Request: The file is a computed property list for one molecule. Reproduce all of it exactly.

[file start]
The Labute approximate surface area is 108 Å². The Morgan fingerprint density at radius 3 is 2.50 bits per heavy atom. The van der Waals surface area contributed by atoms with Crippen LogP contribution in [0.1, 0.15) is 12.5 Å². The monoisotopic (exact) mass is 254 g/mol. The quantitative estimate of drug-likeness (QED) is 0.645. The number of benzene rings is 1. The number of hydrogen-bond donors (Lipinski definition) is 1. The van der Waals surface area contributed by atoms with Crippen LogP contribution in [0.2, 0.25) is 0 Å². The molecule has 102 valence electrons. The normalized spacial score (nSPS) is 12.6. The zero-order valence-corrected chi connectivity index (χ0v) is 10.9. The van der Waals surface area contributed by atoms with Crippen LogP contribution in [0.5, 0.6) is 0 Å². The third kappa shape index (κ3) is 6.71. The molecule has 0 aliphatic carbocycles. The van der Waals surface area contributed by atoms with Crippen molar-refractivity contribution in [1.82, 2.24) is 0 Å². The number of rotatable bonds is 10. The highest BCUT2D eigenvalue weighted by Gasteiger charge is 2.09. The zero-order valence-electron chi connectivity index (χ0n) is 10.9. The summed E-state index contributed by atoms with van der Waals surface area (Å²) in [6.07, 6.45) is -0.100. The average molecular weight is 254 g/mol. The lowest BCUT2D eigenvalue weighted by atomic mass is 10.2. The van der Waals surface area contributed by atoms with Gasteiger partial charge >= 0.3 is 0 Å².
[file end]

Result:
The Labute approximate surface area is 108 Å². The Morgan fingerprint density at radius 3 is 2.50 bits per heavy atom. The van der Waals surface area contributed by atoms with Crippen LogP contribution in [0.1, 0.15) is 12.5 Å². The monoisotopic (exact) mass is 254 g/mol. The quantitative estimate of drug-likeness (QED) is 0.645. The number of benzene rings is 1. The number of hydrogen-bond donors (Lipinski definition) is 1. The van der Waals surface area contributed by atoms with Crippen LogP contribution in [0.2, 0.25) is 0 Å². The molecule has 102 valence electrons. The normalized spacial score (nSPS) is 12.6. The zero-order valence-corrected chi connectivity index (χ0v) is 10.9. The van der Waals surface area contributed by atoms with Crippen LogP contribution in [0.5, 0.6) is 0 Å². The third kappa shape index (κ3) is 6.71. The molecule has 0 aliphatic carbocycles. The van der Waals surface area contributed by atoms with Crippen molar-refractivity contribution in [1.82, 2.24) is 0 Å². The number of rotatable bonds is 10. The highest BCUT2D eigenvalue weighted by Gasteiger charge is 2.09. The zero-order valence-electron chi connectivity index (χ0n) is 10.9. The summed E-state index contributed by atoms with van der Waals surface area (Å²) in [6.07, 6.45) is -0.100. The average molecular weight is 254 g/mol. The lowest BCUT2D eigenvalue weighted by atomic mass is 10.2. The van der Waals surface area contributed by atoms with Gasteiger partial charge >= 0.3 is 0 Å².